I’d been saving the job of planting the thyme until the kids could help. Saturday morning, we had swim lessons then a snack, then finally we headed for the garden. I used the first pot as a demo (how to get the plant out of the pot, how to loosen the roots, how to put it down and pack around it with dirt), then both kids did two pots themselves, and I planted the sixth. It looks green and pretty, and I’m happy, and they were so proud to help. Afterwards, they applied themselves to lining their gardens with rocks, and I finished weeding the stretch by the house (which will eventually be shoveled out then covered in a thick layer of gravel, and a top layer of river rock if I can find the right kind — big enough, uniform, and an attractive grey color).
Last night, I did the real work, which was converting my 39 kinds of plants and bulbs…
… to a bloom map by month (along with color, which ranges from blue to purple to magenta, and a few near-black purples, and a few lavenders), and a list of heights and widths.
Here’s a detail view, I am so proud of it.
You can tell it’s the beginning of September and I had back-to-school energy that had to go somewhere. So I sharpened my Excel spreadsheet, cracked open my browser, and for the next stage, got out the graph paper and markers.
This is 56 plants (the circles) and 195 bulbs (the marker-drawn symbols — the bulbs might not all fit) in 25′ of garden that ranges from 3.5′ to 5.5′ wide. I should have blooms from Feb to November and some evergreen. Heights ranging from 7″ up to 40+. The stages are bulbs (crocus, hyacinth, tulip, allium, late-daffodils), irises, then pure flowers (asters, sages, hyssop, veronica, companula, primula, baptista, delphinium, gentiana, centaurea, clematis, sweet pea, etc.), then heuchera which bloom white in the summer but have colorful leaves nearly year-round. Except for the sweet pea, they’re all perennials or bulbs that will naturalize. The majority should not need to be watered (I think Delphinium is probably the exception, but the rest should make do). The majority should be pretty pest-resistant. (Although I’m guessing the squirrels will eat the crocuses before they even bloom, and the rabbits will think the asters are delish. Yet hope springs eternal.)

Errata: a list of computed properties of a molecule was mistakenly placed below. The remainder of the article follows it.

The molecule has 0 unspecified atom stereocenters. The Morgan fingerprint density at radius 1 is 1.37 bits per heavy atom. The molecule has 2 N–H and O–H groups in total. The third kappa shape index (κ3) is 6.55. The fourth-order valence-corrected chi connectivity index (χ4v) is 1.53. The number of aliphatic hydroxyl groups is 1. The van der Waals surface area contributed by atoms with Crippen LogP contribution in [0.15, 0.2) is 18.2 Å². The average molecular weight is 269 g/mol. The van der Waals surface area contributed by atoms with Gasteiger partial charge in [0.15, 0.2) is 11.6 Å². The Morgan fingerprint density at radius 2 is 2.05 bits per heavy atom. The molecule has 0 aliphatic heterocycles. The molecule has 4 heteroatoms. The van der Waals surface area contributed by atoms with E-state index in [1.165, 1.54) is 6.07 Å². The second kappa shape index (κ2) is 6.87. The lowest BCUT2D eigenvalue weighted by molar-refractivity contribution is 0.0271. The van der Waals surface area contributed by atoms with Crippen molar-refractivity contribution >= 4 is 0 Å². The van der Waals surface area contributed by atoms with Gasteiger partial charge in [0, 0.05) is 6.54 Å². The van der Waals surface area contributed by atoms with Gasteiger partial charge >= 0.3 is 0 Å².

I got the first set of plants into the ground this afternoon. The remainder should be arriving 2-3 weeks from now. When they’re all in, I’ll order mulch to suppress weeds in the small spots between plants. I think it’s going to be wonderful when it’s done.
Over the winter, I’ll need to work on three trellises (one for deep purple clematis, two for “color-shift” blue/purple/magenta sweet peas).
These are late in the day photos, so the light is a bit shadowy. Claire helped me water all of the transplants! At some point I’d like to install a hose bib on this side of the house, but in the meantime a five gallon bucket full of water and a chatty four-year-old helper with a watering can works!
I designated a kids’ digging spot just south of the path out of sheer self-preservation. Claire lugged the trucks and tools there in no time flat.
A photo that captured all of the thyme plants, plus Henry’s rock-lined garden (at right) and Claire’s (at left). Henry wants to plant his in a pattern (daffodil, tulip, carrot, daffodil, tulip, carrot). He didn’t like that I said we could plant the daffodils and tulips now, but the carrots have to wait til May. I wonder if you can over-winter carrots and then I can skip this entire argument?? I would love the gardens to be their spots, not my chance to micromanage their plans.
A view from the garden back to the fishtank and art table.
And of course, the afternoon of bed prep and digging wouldn’t have even happened if Kevin didn’t do the grocery store and then dinner. Standing where the Delphiniums will grow, and appreciating Kevin:
I never post photos of this side of the house. Here’s a taller shot over the roof.
When I moved the two tons of extra gravel from the front yard to its current temp spot by the garage, the only sad thing was that it covered up a hyacinth bulb. It wasn’t a GREAT hyacinth bulb – it always fell over the same day it bloomed. So I felt bad about it for a moment, then kept pouring 20 more wheelbarrowfulls of gravel on top.
Well, this spring, who pushed up through dirt, mulch, and 2 feet of gravel, bloomed, and promptly lay face down?